So when the antiquity of the tradition of Mary Magdalenes presence at the empty tomb is disputed because it is not mentioned by Paul, such an inference seems hasty.53 The tradition of Mary Magdalene being the first witness has strong New Testament support, and it need not conflict with Paul in 1 Cor. 15. In the gospels, the two witnesses of the resurrection (Mary Magdalene and Peter) are close upon each other; and Peter would have a more authoritative reputation than Mary Magdalene for Pauls hearers. Pauls failure to mention her may simply be evidence of his emphasis on the authority of the earliest witnesses, with Peters authority being more weighty. To argue that Pauls silence on these things precludes the accuracy of the gospel accounts seems to be a case of the theory driving the data, rather than vice versa. On the point of the bodily resurrection of Jesus the controversy becomes most intense. What should we make of the New Testament evidence? Gerd demann declares categorically that the fleshly Lu objectification of Jesus is a secondary addition and unhistorical . The original seeing of the Easter witnesses was a seeing in the spirit and not the seeing of a revived corpse.54 Robert Funk concludes that what began in the earliest appearances as luminous apparitions of Jesus became, in controversy with gnostic views, a movement to replace a disembodied supernatural figure with a more tangible, material bodily resurrection, since, [to] the orthodox church, the gnostic view undermined the claims of the Jerusalem authorities and the original disciples.55 In a more moderate vein, Fuller concludes that the early churchs assertion of the bodily resurrection of Jesus should be interpreted in such a way that the Christian cannot be required to believe that the Risen One literally walked on earth in an earthly form , or that he physically ate fish , or that he invited physical touch; rather, it was a transformation into an entirely new (eschatological) mode of existence.56 Yet these conclusions derive from a narrow interpretation of 1 Cor. 15:3ff, without giving due consideration to all the diverse and independent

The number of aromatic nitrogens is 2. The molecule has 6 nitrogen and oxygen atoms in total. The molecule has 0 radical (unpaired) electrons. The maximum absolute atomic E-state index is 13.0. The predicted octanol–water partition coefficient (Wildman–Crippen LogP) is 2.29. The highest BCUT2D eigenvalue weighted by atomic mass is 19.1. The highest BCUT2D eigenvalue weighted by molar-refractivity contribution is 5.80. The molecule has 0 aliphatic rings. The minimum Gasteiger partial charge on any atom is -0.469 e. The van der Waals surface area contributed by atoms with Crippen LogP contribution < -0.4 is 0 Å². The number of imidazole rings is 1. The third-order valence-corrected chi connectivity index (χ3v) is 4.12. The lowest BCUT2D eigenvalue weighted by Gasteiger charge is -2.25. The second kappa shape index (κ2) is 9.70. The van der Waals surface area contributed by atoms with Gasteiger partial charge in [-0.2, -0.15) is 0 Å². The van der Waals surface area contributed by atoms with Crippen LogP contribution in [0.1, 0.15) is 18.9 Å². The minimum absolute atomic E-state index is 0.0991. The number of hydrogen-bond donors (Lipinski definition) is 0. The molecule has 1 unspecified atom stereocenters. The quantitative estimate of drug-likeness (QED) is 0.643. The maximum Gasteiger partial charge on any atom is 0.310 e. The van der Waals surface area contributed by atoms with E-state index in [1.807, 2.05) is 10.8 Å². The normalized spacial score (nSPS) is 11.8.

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resurrection traditions in the New Testament. These conclusions also seem to depend as much on Enlightenment assumptions about Biblical miracles as they do on interpretations of the Biblical traditions. A different approach to these traditions is, I believe, more fruitful. Here I rely on the approach of John Meier to questions about the historicity of material in the gospels.57 He draws on the criteria of embarrassment (or contradiction), discontinuity, multiple attestation, coherence, and rejection/execution.58 One important assumption in his approach is that judgments about the historicity of events purported in the New Testament must be expressed in terms of greater or lesser probability. Thus, the results from such an analysis of the data will not tell us precisely, with certainty, what did or did not happen, from the perspective of historical inquiry. Rather, the results will tell us what likely did or did not happen. To ask more than that from the data, as a historical inquiry, is to ask too much. When examined in light of Meiers criteria, the traditions about Jesus resurrection yield interesting results. The criterion of embarrassment or contradiction highlights how dissimilarities in the accounts, potentially embarrassing for early Christian proclamation, were retained in their transmission, evidencing a conservative attitude toward preserving these traditions.59 The criterion of discontinuity underscores the oddness of the resurrection of one man, and an executed Messiah at that, rather than the resurrection of all the faithful.60 The agreements of the resurrection accounts on a few key points becomes significant because of the multiple attestations involved, especially since these traditions come from several independent sources. The criterion of coherence reveals continuity between Jesus likely prediction of his death, and possible prediction of his resurrection, with what finally did happen, despite the utter surprise of his disciples at this outcome. And the connection between the resurrection of Jesus and his violent death is very clear. Indeed, the only thing that has broader attestation in the New Testament than Jesus resurrection is the fact that he died such a death. From all this it seems clear that from early on the first Christians were convinced that Jesus had risen from the dead as a living human being, in his own